By: Ed Brubaker (story), Sean Phillips (art), Elizabeth Breitweiser (colors)

The Story: Reshoots—the actor’s true death.

The Review: I don’t know how you feel about celebrity culture, but I’ve never had much patience or sympathy for it. To put it less gently, I look down a bit on celebrities and their divorces, benders, scandals, and other tabloid-generating behavior. It’s not fair—not always, because frequently all that stuff is just typical human failure, only with media sensationalism. I’m just saying it can be hard for me to drum up sympathy for these people, so ethereal and out-of-reach they seem.

Brubaker recognizes that, which is perhaps why this issue takes steps to contrast Valeria Sommers, the luminous ingénue of the silver screen, with Valeria Sommers (nee Jenny Summers of Pasadena), who befriended black kids in her youth, cringed at hack writing as her career blossomed, and otherwise seemed like a nice, entirely human gal navigating a bewildering business. Her death is going to be the anchor that keeps the series running; it’ll only have the necessary weight if we get to know her.

Yet it’s not really clear what her death has unleashed on these people. You can sense a profound change at work, but it’s slow to reveal itself. Her death has got these people thinking about who they are and what they’re doing, and they don’t much like it.

Victor Thursby, head of Victory Street Pictures, seems to take it harder than anyone, brushing away tears at her funeral, lamenting her ruined future as he and director Franz Schmitt review her last film, caressing and whispering to her projected face on the screen in private. This isn’t the behavior of a man who’s simply regretting the loss of an asset or even a sex toy. He’s acting like someone who’s lost the love of his life, making past and future achievements meaningless.

But grief, even sincere grief, can’t stop the relentless gears of this industry from turning. Thursby’s whole life, even from when he was still Noah Feldman, flashes before his eyes and he still calls for reshoots, an act Charlie sees as tantamount to erasing Valeria from the film. Not that he’s going to stop it. He didn’t lift a finger when she begged him to save her from a crap movie, and despite deep nostalgia for their past interactions, he’s resigned to letting those responsible for her death and those scrubbing her legacy get away with it.

This is making him sound like a most pathetic, reprehensible protagonist, but he’s also a fragile cog in the machine, trying to deflect attention from his weakness lest he be removed. His war experiences has left something in his mind, a big, fat block that’s prevented him from writing for years, leaving him dependent on Gil to support them both. Charlie’s Invisible Man fantasy underlines a desperation to be both noticed and overlooked: “He imagined it would be a relief, to have a mask everyone can see…but that made them look away all the same.”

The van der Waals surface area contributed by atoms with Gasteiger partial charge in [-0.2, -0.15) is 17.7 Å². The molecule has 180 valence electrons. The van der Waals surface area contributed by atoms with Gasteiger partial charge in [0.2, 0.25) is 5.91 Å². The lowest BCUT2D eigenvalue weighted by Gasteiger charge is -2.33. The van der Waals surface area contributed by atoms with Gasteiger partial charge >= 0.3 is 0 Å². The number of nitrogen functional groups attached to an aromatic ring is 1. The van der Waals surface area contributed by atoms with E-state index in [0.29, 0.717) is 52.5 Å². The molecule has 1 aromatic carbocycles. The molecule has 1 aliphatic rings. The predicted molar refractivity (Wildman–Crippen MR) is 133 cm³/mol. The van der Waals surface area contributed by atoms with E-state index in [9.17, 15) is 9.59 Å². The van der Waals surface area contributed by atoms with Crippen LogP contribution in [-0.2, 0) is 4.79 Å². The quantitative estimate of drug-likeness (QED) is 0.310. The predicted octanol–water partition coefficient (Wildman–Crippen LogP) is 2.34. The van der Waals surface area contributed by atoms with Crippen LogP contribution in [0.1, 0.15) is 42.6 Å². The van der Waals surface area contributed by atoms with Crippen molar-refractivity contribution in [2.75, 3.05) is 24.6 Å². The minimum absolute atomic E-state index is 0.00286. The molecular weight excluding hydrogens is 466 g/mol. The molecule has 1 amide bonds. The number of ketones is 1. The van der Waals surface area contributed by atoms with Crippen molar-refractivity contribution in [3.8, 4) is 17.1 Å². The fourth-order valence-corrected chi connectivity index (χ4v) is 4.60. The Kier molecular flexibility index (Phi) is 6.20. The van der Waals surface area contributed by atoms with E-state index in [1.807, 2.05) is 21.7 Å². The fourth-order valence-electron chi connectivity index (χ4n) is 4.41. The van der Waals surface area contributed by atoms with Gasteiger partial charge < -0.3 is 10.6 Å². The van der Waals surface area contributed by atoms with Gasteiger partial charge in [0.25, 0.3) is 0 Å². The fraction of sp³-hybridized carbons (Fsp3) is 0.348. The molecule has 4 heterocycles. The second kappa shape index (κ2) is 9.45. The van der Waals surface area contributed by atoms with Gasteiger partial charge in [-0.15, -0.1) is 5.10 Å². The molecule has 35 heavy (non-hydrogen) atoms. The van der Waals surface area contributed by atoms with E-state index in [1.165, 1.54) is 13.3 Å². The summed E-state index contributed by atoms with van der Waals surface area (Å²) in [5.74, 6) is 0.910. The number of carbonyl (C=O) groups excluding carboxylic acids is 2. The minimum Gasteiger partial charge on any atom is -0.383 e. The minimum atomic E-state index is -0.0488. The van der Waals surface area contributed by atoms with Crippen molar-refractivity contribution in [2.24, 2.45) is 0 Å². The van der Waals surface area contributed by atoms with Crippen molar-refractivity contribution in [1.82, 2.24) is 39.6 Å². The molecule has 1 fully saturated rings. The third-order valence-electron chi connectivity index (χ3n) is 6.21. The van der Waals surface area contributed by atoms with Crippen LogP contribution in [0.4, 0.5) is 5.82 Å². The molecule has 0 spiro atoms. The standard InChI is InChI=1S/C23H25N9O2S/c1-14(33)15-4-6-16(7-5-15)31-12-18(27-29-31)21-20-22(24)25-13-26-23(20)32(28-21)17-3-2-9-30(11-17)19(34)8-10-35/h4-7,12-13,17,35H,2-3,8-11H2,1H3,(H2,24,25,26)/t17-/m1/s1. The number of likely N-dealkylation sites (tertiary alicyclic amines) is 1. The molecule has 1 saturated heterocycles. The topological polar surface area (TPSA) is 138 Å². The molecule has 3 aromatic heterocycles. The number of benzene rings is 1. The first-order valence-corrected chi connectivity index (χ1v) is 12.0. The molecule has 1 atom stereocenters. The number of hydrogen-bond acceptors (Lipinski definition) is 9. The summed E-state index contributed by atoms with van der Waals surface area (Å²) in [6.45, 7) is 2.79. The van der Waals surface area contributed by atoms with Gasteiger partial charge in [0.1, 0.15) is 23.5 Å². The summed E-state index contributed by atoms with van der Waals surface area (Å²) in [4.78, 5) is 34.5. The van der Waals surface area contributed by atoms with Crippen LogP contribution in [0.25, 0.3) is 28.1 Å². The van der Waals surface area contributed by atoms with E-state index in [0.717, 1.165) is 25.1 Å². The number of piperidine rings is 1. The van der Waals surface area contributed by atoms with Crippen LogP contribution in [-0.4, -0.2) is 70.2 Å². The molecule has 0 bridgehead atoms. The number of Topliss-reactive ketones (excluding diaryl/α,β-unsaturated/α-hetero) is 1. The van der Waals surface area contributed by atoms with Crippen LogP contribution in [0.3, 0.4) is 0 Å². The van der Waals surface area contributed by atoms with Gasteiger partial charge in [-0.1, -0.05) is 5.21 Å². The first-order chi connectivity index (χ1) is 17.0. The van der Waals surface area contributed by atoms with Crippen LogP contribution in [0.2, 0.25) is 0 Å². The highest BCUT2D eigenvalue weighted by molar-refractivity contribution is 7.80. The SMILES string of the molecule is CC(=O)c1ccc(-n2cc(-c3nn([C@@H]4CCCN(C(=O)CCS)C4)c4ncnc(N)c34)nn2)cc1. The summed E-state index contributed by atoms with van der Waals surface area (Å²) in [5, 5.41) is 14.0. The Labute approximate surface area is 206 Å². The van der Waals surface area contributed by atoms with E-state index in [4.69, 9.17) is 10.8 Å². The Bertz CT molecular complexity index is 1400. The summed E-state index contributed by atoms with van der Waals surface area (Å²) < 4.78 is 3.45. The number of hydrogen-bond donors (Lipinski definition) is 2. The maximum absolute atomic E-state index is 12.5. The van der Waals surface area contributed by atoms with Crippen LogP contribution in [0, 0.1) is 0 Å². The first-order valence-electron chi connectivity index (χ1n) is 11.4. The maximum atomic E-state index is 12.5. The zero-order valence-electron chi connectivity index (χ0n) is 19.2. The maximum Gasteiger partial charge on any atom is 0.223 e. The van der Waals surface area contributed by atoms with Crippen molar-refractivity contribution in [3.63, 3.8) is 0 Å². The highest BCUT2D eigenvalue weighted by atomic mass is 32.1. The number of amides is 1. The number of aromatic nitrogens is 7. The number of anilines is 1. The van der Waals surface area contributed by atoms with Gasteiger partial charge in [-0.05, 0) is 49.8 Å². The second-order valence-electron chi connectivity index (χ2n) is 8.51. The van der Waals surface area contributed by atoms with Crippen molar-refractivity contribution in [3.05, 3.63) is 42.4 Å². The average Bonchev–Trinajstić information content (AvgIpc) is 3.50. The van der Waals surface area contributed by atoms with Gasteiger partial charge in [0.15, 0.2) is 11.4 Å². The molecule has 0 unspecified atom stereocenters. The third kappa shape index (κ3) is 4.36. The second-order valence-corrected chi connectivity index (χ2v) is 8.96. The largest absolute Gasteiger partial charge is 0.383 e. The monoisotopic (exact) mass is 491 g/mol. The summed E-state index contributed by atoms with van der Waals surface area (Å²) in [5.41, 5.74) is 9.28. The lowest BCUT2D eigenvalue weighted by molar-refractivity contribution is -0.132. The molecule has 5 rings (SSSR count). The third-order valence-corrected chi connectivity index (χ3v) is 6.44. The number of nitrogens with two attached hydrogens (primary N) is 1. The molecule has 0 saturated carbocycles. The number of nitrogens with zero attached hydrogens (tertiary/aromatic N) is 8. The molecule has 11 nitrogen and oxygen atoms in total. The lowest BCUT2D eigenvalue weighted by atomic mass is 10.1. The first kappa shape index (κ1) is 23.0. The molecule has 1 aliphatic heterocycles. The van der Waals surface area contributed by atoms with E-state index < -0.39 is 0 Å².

If redemption is in the works, it’ll come from Charlie’s dissatisfaction with being a loser. Admitting that he only told Gil the truth of Valeria’s death so “he could be the strong one…the one who keeps it together,” Charlie shows that while he’s not willing to stand up to the big guns, he’ll prey on those just as vulnerable to feel better about himself. His concern for Gil’s family is as much about needling at Gil’s failures as receiving the gratitude of Gil’s attractive, increasingly affectionate wife.

Phillips’ art always seems like he’s either in the wrong biz or born in the wrong era or both; he should be directing hardboiled gumshoe films at their black-and-white height. He comes pretty close to it in this series, with a reel of panels from Valeria’s film looking exactly like it came from Otto Preminger, Orson Welles, or Alfred Hitchcock. It’s not just the style, but the body language and expressions of the actors that capture the period’s predilection for tense melodrama.

Conclusion: The characters’ complications make them difficult to understand, even unsympathetic, but also enormously compelling.

Grade: A-

– Minhquan Nguyen

Some Musings: – The Supreme Court ruling mentioned in the issue is most likely a reference to U.S. v. Paramount Pictures, Inc., 334 U.S. 131 (1948), which found the major film studios had violated antitrust laws by acting as producers and distributors both, essentially forcing theaters to show their movies on their schedule at their prices. If not for the Paramount Decree, we’d probably only be watching Michael Bay action flicks, rom-coms starring Katharine Heigl, and an endless parade of Madea and Jackass features right about now.